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Spring skiing in Chamonix

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After the Vallée Blanche variant the other day, it was clear that skiing was in the air! I soon managed to hook up with UIAGM guide Francis Kelsey, after talking of accompanying him in the mountains for months. When he realized I had never been on the Italian side of Mont Blanc, he decided this needed immediate action, and we got two amazing ski descents in these much wilder parts of the massif – first, the classic glacier de Toule, a moderate but very fun glacier descent, then the main dish: Couloir Marbré, below Dent du Géant and Aiguille de Rochefort, deservedly considered one of the best in the entire range!

It was also an opportunity for me to practice my off-piste skiing photography skills, especially since Francis has a close relationship with Black Diamond. As always, hard work to get the right angle, light and composition but I am really happy with the final results, especially since I find they translate the awesome experience of those two days very well.

Then, on Saturday, I teamed up with David Garnier for an attempt on the Migot Spur of Aiguille du Chardonnet. To access the Albert 1er hut, we opted for the longer but way more fun 3 cols ski tour, which took us over Col du Chardonnet, Fenêtre de Saleina and Col Supérieur du Tour. The skiing wasn’t quite as fun with our massive packs and the warm weather made the 1000+m skins up true sweat fests, but we were compensated with crossing no less than six glaciers and discovering some gorgeous parts of the massif.

Unfortunately, and despite (or perhaps because) a 4am start, we messed up the approach to the Migot Spur and went up the wrong snow slope. By the time we realized our mistake, it was getting too late to start the climb, especially since there was so much snow on the spur it would have been spelunking as much as climbing. Disappointed, we could only ski down Glacier du Tour, on terribly refrozen tracked out spring snow. Oh well. What the mountain giveth, the mountain taketh away…

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Vraie Vallée Blanche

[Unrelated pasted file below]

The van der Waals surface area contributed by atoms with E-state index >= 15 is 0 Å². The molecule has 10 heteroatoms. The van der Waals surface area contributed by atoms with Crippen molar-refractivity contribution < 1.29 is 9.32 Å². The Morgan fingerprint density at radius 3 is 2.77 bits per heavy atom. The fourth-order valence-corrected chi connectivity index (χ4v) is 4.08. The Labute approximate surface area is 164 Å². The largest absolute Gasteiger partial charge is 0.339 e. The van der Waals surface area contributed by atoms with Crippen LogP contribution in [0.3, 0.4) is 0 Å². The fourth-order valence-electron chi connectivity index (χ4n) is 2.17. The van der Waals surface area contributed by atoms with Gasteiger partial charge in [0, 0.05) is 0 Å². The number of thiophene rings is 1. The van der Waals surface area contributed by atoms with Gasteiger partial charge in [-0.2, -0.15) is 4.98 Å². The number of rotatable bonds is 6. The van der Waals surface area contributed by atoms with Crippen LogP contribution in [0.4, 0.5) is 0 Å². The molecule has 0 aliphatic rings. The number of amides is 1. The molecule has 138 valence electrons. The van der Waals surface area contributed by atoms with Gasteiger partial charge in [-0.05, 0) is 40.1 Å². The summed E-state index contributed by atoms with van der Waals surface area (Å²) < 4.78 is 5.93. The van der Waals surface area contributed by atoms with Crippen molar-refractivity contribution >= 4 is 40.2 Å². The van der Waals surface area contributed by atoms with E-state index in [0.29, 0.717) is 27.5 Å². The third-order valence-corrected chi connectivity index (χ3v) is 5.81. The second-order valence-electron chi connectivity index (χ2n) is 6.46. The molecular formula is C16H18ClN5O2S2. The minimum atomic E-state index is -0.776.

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I have now been back in Chamonix for slightly over a week, and before starting on the next round of big projects (skiing the Haute Route, big walls in Verdon…), I have been making good use of the current warm spell in the Alps to get some early rock climbs. Of special note was the Contamine on the South Face of Aiguille du Midi, a 200m pillar of perfect granite I had been eyeing for years. Despite being at an altitude of 3800m, the temperatures were so hot that we could climb in T-shirts!

But last weekend changed things with a sizable snow dump. It won’t last long, but I jumped on the opportunity and headed up Aiguille du Midi this morning to ski Vallée Blanche – for the third time this week. Like most people, we ended up on the steeper “True Vallée Blanche” variation, as the classic route would have involved a lot of stalling in deep snow. Conditions were perfect high up, with deep, untracked, light powder and a crazy glaciated environment.

And since I don’t like doing things halfway, I also packed the D700 and 70-200 f/2.8. This proved especially interesting when I faceplanted in deep snow early in the descent, but this is after all why I pay a premium for pro equipment, and the camera performed flawlessly despite being caked in snow most of the time. Good light, interesting features and lots of skiers making new tracks made for some great photography, and I had (almost) as much fun shooting as I had skiing down. The different choice of lens also allowed me some experimentation with compositions and atmospheres, and I really like some of the results.